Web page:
Opening up a new toy is a fun experience for all children, but the way they play with the toys can be different.

The South Carolina Assistive Technology Program (SCATP) recently teamed up with School District Five students for its first Adaptive Toy Workshop.

“This is a new project of the South Carolina Assistive Technology Program,” said Carol Page, Program Director. “We wanted to do something to help families, professionals and school staff to make toys more accessible for children with disabilities. By partnering with the students from School District Five we are also educating students about assistive technology as a possible career path.”

Eight students from the Center for Advanced Technical Studies volunteered to work at one of two workshops held at the South Carolina Assistive Technology Resource Center on November 8 and November 9.

Families, professionals and school staff that work with children with disabilities were invited to bring battery-operated toys to the South Carolina Assistive Technology Resource Center to have toys adapted for switch use. During the workshop, SCATP staff and high school students helped participants create their own switch to operate the adapted toys. Everyone left with their toy adapted for switch use and a switch to operate it.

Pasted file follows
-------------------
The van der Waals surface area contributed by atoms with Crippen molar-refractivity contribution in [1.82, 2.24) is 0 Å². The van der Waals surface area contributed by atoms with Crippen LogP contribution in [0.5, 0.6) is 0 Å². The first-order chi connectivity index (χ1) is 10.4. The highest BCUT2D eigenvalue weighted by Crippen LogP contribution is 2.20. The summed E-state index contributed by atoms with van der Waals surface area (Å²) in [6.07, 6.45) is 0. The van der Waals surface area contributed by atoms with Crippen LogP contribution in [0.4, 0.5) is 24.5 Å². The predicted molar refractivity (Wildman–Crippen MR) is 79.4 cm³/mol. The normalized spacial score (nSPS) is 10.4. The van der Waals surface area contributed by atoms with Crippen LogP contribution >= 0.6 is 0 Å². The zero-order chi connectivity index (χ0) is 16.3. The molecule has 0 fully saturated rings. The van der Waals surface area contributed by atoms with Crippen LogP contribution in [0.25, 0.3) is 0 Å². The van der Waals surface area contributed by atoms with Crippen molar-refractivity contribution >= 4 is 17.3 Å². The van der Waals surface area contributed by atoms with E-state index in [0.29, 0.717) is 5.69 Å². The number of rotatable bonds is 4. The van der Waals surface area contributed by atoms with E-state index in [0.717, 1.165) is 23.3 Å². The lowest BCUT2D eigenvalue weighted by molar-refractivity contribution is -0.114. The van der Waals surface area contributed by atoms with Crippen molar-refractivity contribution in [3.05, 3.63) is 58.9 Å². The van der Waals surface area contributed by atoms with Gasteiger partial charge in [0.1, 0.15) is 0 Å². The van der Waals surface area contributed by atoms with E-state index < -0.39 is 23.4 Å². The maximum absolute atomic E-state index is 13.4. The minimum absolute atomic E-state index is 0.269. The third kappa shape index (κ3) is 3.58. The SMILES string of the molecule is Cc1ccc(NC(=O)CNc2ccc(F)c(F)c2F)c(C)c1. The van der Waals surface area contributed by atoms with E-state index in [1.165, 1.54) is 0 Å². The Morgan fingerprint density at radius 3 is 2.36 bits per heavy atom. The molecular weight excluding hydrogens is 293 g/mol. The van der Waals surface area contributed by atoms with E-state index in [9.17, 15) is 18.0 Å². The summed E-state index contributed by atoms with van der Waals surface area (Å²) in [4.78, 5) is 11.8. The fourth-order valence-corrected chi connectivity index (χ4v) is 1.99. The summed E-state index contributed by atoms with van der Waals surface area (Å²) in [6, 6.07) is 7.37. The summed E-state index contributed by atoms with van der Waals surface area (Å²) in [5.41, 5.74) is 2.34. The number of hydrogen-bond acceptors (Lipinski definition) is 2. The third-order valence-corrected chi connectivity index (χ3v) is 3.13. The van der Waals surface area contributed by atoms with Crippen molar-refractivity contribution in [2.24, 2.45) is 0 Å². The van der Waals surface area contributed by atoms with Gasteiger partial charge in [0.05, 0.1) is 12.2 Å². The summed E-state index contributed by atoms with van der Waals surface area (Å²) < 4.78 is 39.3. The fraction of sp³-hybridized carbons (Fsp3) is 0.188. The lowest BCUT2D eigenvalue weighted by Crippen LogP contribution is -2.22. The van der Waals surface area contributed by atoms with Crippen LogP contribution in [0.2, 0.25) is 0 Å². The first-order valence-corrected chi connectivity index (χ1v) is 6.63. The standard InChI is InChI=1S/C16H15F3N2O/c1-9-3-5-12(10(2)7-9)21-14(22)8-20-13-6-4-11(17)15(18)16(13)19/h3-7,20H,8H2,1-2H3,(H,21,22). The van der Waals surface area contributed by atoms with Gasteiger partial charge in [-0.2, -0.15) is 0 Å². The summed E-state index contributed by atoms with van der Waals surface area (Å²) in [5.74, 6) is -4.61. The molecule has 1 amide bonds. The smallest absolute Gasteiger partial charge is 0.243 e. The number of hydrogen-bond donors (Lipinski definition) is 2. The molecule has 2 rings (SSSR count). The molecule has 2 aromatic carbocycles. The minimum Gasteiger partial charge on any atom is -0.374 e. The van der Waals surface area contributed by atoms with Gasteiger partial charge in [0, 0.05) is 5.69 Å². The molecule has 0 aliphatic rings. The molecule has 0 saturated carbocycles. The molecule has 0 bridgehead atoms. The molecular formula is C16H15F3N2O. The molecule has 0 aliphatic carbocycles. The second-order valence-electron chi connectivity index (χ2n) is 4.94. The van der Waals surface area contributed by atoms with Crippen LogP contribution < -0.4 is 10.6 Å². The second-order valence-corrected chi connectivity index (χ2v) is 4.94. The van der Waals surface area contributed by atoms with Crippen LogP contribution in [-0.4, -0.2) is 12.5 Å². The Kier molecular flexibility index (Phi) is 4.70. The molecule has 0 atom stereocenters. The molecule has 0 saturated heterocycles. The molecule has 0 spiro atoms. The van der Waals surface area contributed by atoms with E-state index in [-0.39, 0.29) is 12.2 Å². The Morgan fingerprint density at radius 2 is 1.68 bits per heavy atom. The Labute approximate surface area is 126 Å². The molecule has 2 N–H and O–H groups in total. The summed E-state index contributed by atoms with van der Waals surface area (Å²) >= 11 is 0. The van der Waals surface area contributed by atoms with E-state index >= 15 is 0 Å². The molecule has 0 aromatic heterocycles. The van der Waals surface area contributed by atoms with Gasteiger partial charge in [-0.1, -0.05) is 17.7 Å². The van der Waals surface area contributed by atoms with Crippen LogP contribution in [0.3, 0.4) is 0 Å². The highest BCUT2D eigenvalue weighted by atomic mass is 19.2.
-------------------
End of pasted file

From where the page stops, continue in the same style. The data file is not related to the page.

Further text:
“It makes me feel really good because I got this opportunity from one of my classes,” said Shelby Lewis, Dutch Fork High School senior. “It is really nice to be able to adapt these toys and in the process I am learning a new skill that I can now add to my resume.”

An adapted toy is one that has been manipulated for ease of use for children with dexterity issues, typically by adding a large switch that can be pushed. The parts to adapt the toys cost just a couple of dollars, but that’s nothing compared to the $60 mark-up some companies charge for an adaptive model sold online.

“I think it is fantastic that students were able to take the skills and knowledge learned in their classes in District Five and apply it to such a worthy activity,” said School District Five Special Services Director Dr. Angie Slatton. “Adaptive toys are extremely expensive and because of this partnership, students were able to support families to adapt toys that children with special needs will enjoy for years to come.”

The South Carolina Assistive Technology Program is a federally funded program that helps people with disabilities identify assistive technology that will improve their daily living, their ability to work and learn and be a more independent part of the community.

“It is a win, win, we get the support we need and the students get the skills and hands-on experience they are looking for,” Page said.

Learn more about the SC Assistive Technology Program at

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